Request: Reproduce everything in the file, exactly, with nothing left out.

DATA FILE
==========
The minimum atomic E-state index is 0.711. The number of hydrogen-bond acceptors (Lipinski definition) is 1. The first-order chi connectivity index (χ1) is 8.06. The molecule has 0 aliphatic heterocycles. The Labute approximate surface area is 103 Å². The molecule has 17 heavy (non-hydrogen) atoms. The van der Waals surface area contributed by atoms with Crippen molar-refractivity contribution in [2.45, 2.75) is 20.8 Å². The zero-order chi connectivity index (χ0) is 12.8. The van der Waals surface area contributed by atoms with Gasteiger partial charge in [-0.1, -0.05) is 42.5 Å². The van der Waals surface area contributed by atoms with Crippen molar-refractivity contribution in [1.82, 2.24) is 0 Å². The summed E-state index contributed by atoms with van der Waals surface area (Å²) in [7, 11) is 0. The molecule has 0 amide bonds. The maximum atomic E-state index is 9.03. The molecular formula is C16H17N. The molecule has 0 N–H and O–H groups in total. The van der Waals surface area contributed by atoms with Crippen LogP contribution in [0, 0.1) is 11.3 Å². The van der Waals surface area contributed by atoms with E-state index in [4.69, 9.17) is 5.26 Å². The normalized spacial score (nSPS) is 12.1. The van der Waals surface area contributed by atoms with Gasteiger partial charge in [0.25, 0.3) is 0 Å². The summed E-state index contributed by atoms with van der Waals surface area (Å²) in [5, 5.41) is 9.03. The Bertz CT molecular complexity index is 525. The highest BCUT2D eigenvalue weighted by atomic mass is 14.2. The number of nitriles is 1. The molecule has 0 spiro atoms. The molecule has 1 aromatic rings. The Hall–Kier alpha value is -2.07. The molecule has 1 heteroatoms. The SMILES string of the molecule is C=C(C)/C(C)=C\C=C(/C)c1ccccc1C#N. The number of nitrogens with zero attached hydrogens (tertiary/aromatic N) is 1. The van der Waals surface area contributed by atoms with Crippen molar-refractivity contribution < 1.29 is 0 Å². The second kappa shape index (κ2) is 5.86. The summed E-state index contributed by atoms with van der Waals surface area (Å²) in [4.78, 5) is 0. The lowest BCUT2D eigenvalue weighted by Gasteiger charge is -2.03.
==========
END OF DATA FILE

The minimum atomic E-state index is 0.711. The number of hydrogen-bond acceptors (Lipinski definition) is 1. The first-order chi connectivity index (χ1) is 8.06. The molecule has 0 aliphatic heterocycles. The Labute approximate surface area is 103 Å². The molecule has 17 heavy (non-hydrogen) atoms. The van der Waals surface area contributed by atoms with Crippen molar-refractivity contribution in [2.45, 2.75) is 20.8 Å². The zero-order chi connectivity index (χ0) is 12.8. The van der Waals surface area contributed by atoms with Gasteiger partial charge in [-0.1, -0.05) is 42.5 Å². The van der Waals surface area contributed by atoms with Crippen molar-refractivity contribution in [1.82, 2.24) is 0 Å². The summed E-state index contributed by atoms with van der Waals surface area (Å²) in [7, 11) is 0. The molecule has 0 amide bonds. The maximum atomic E-state index is 9.03. The molecular formula is C16H17N. The molecule has 0 N–H and O–H groups in total. The van der Waals surface area contributed by atoms with Crippen LogP contribution in [0, 0.1) is 11.3 Å². The van der Waals surface area contributed by atoms with E-state index in [4.69, 9.17) is 5.26 Å². The normalized spacial score (nSPS) is 12.1. The van der Waals surface area contributed by atoms with Gasteiger partial charge in [0.25, 0.3) is 0 Å². The summed E-state index contributed by atoms with van der Waals surface area (Å²) in [5, 5.41) is 9.03. The Bertz CT molecular complexity index is 525. The highest BCUT2D eigenvalue weighted by atomic mass is 14.2. The number of nitriles is 1. The molecule has 0 spiro atoms. The molecule has 1 aromatic rings. The Hall–Kier alpha value is -2.07. The molecule has 1 heteroatoms. The SMILES string of the molecule is C=C(C)/C(C)=C\C=C(/C)c1ccccc1C#N. The number of nitrogens with zero attached hydrogens (tertiary/aromatic N) is 1. The van der Waals surface area contributed by atoms with Crippen molar-refractivity contribution < 1.29 is 0 Å². The second kappa shape index (κ2) is 5.86. The summed E-state index contributed by atoms with van der Waals surface area (Å²) in [4.78, 5) is 0. The lowest BCUT2D eigenvalue weighted by Gasteiger charge is -2.03.